Bush Hogging Tractor Accident

How to Prevent a Bush Hog Tractor Accident



Avoiding accidents is key to operating a profitable business. Any accident will reduce your productivity, possibly increase your insurance, and maybe impact your health.

I am sure the tractor operator never saw this coming. One respondent on a Facebook group (All Things Tractors) commented she lost two family members in tractor accidents! I personally backed into a hog wallow and found myself with a front tire in the air. As I backed the brush hog into the dense vegetation it covered the hole and I never saw it. Fortunately, the hole was not as deep as the one in the picture.

There are many ways to have a bush hog tractor accident. Everyone is bound to have an accident if you do enough of this type of work. The goal is to minimize the damage and remain safe when it happens. 

Why bush hogging can be dangerous

Anytime you bush hog there are multiple ways for you to get hurt, or those nearby. Big machines with limited visibility, spinning parts, and throwing debris can lead to accidents. Being familiar with your equipment, equipment limitations and your limitations will reduce the chances of a bush-hogging accident.

Proper Preparations

When things go wrong, they go wrong fast. Inspecting the equipment before use does multiple things. First, it tunes you into the job at hand. It mentally focuses on being aware and ready. Second, you may catch an issue such as a missing pin or leaking seal before it results in a catastrophic situation in the field. Responding to a breakdown in the field only increases your chances of having an accident. Take your time and plan accordingly so you don’t need to rush. 

Safety Gear

It is easy to bush hog wearing sneakers and regular clothing. You don’t appreciate safety equipment until after you have had an accident. Any accident related to safety equipment is likely to be linked to bodily harm. 

  • Wear appropriate clothing that protects against the sun, hot parts, and yellow jackets, and is not to lose that it is likely to get caught in a moving part.
  • Steel-toe shoes protect against dropping items such as tools or implements. They also provide traction when getting on and off the tractor. 
  • Gloves, glasses, sunscreen, and mosquito spray all aid in recovering from an accident.
  • Wear your seatbelt. Getting separated from your seat can easily get you crushed or wedged in a submerged tractor.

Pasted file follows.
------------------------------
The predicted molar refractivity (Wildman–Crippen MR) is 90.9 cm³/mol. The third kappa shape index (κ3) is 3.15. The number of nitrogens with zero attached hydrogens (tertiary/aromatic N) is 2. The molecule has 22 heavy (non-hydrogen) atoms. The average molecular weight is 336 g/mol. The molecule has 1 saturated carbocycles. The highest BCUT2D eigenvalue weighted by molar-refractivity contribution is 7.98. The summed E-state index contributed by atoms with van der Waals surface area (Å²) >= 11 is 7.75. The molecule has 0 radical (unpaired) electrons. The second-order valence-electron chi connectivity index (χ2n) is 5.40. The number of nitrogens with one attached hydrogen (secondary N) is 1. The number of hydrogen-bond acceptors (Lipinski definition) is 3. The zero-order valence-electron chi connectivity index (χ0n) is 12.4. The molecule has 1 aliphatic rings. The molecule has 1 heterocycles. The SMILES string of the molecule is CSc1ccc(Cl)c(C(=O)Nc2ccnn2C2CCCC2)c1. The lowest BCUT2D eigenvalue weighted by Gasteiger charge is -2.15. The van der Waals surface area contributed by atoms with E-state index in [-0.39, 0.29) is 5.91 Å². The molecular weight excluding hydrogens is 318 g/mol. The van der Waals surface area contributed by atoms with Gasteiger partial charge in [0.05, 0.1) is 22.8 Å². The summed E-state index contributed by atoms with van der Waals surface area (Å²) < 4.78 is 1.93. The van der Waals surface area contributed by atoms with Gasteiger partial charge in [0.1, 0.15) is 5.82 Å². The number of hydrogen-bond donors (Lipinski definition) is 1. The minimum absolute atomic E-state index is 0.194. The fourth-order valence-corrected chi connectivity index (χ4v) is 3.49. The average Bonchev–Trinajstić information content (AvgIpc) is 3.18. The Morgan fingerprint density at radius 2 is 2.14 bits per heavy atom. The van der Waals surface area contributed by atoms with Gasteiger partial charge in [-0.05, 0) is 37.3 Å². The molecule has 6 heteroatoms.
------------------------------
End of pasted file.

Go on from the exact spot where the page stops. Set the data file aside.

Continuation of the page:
Operating Tips

Understand the tractor’s capabilities and limitations. Most accidents result in the operator knowing they pushed the limits but did it anyway. We naturally want to see what our machines can do but when we reach the limit things break. 

Go slow. Operating slowly in dangerous situations gives you time to process more information before an accident. When bush hogging, you can see obstacles with time to react. Holes in fields are a real hazard that going slow helps to avoid. 

Avoid steep terrain. Operating at a side angle is asking for big trouble. A rollover is a major issue and may total your tractor and bush hog. Go straight up and down steep angles, especially around water. 

Utilizing the proper gear and speed can aid you in maintaining control. Low gears and a slower speed typically result in lower-cost repairs if an accident occurs. 

Obstacles come in many forms including holes, stumps, branches, and trash. Walking the field and talking to the owner will reduce the chances of an accident. Many owners do not know what is on their land which is why you should walk it before even giving a quote. 

Emergency Preparedness

Emergency action drills create muscle memory when there is no time to think. Work through scenarios in your mind of what you would do if X were to happen. Once of the best things you can do by reflex is to stop the tractor and the bush hog. Anything in motion will likely exacerbate the severity and difficulty of the situation. Stop, evaluate and take action. 

Having a first aid kit handy is important. You might need some small bandaids but you should also have trauma supplies. Accidents bush hogging are not likely to be minor scrapes. Multiple tourniquets, rolls of gauze, stop-bleed patches, and pressure bandages are the types of first aid supplies needed. 


By following these safety guidelines, you can prevent tractor accidents while bush hogging and ensure a safer working environment.

If you have an accident, you will need to be able to get help. If you are not on your land, you will need to be able to identify your location so people can find you. A free mobile app like PubSafe SOS is a good tool because it shares your location on a map and alerts other members nearby which may be able to respond faster than emergency services if close by. A mobile app requires cellular coverage which may not always be available. When out of cellular coverage, a CB radio like the Midland 75-822 is a good option provided you have setup a safety plan with your location and have someone to call.

The Importance Of Tractor Insurance

These pictures highlight the importance of having multiple policies for conducting bush hog tractor services. Insurance protects you, your family and the customer. Insurance will likely run about $2,000 per year. As a land owner, if someone gets hurt on your property and has no insurance, you can be sued and liable. Spend the extra money and be sure to hire an insured professional bush hogging service near you.

To be fully insured a minimum of:

  • General liability
  • Workers compensation
  • A policy that covers damage while in route (regular auto will not apply in most cases)
  • Gap insurance for a new tractor with negative equity
  • A policy that covers damage while being used for business

Contract a licensed insurance agent for recommended insurance based on your situation.

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Tractor Accident